Emery Brown may be forgiven if he sometimes feels as if he’s collaborating with himself, combining two seemingly disparate disciplines in an effort to know more about the human brain.
Brown, who is an anesthesiologist and a statistician, affiliated with both the Massachusetts Institute of Technology and Harvard University, brought all of it together recently when he delivered the annual Wallace H. Coulter Distinguished Lecture in Biomedical Engineering (BME).
“How many people have had anesthesia before?” Brown asked his audience of more than 130 at the Academy of Medicine at the outset of his lecture, entitled, “Deciphering the Dynamics of the Unconscious Brain Under General Anesthesia.”
When about half the people in the room raised their hands, he said, “well, I picked the right topic then.”
Then he spent the next 45 minutes or so presenting his research on what happens to the human brain, at different ages, under anesthesia. Sorting it all out, he said, required “an amalgam of neuroscience, statistics and modeling.”
The work represents an important contribution to neuroscience because historically, “we haven’t taken the study of general anesthesia seriously as a neuroscience discipline, and it very much is,” he said, adding that a more serious approach to studying anesthesiology will not only improve patient care, but lead to a greater understanding of how the brain works and help address other problems in clinical neuroscience.
Along the way, Brown also helped answer another, broader question for Coulter Department Chairman Ravi Bellamkonda.
“People ask me all the time, ‘what do biomedical engineers do,’” said Bellamkonda, who had earlier described the BME department as, “a powerful incubator of ideas.”
Brown’s presentation, he said, was a great example of how different disciplines help spark the knowledge and discovery that keeps the incubator humming with activity. “This talk was a perfect illustration of how technology and math and physics can help us understand something that we think of as biology,” Bellamkonda added.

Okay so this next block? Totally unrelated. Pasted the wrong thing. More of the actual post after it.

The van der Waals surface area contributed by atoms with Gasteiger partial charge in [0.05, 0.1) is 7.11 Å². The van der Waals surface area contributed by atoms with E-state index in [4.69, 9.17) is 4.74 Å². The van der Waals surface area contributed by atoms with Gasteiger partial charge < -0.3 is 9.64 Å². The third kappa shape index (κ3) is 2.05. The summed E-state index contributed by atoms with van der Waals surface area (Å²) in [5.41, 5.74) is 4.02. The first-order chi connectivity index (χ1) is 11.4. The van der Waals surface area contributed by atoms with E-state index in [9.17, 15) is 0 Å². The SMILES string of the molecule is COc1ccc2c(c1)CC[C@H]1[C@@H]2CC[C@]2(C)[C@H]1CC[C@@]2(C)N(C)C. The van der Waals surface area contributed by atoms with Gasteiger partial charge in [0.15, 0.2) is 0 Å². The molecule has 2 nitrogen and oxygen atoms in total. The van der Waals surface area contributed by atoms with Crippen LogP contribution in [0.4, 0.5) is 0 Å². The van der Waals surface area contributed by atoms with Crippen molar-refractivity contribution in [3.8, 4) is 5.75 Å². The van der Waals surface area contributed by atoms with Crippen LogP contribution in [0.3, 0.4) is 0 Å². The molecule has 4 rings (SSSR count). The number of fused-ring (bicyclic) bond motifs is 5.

This year’s lecture provided an opportunity for BME’s growing expertise in neuroscience to step to the forefront, said Garrett Stanley, the BME professor who served as faculty host, and who first met Brown years ago.
At the time, Stanley was just starting his lab at Harvard and a colleague suggested he seek out Brown for some statistical information. Stanley was surprised to discover that Brown was also an anesthesiologist.
“But he was also a serious statistician and mathematician, immersed in the field of neuroscience,” Stanley said. “I’m not a scholar in etymology, but I’m pretty sure that the two words ‘anesthesiologist’ and ‘statistician’ have probably never been concatenated in the history of the English language. I think we can thank Emery for that.”
For his part, Brown took note of the collaborative, multi-disciplinary approach being taken in general at the Georgia Institute of Technology, and specifically within the Coulter Department, a joint department of Georgia Tech and Emory.
“The work here is phenomenal,” he said. “This beautiful integration of medicine and engineering and science, because you’ve brought together two institutions, Georgia Tech and Emory. It’s unique, and the possibilities are boundless.”
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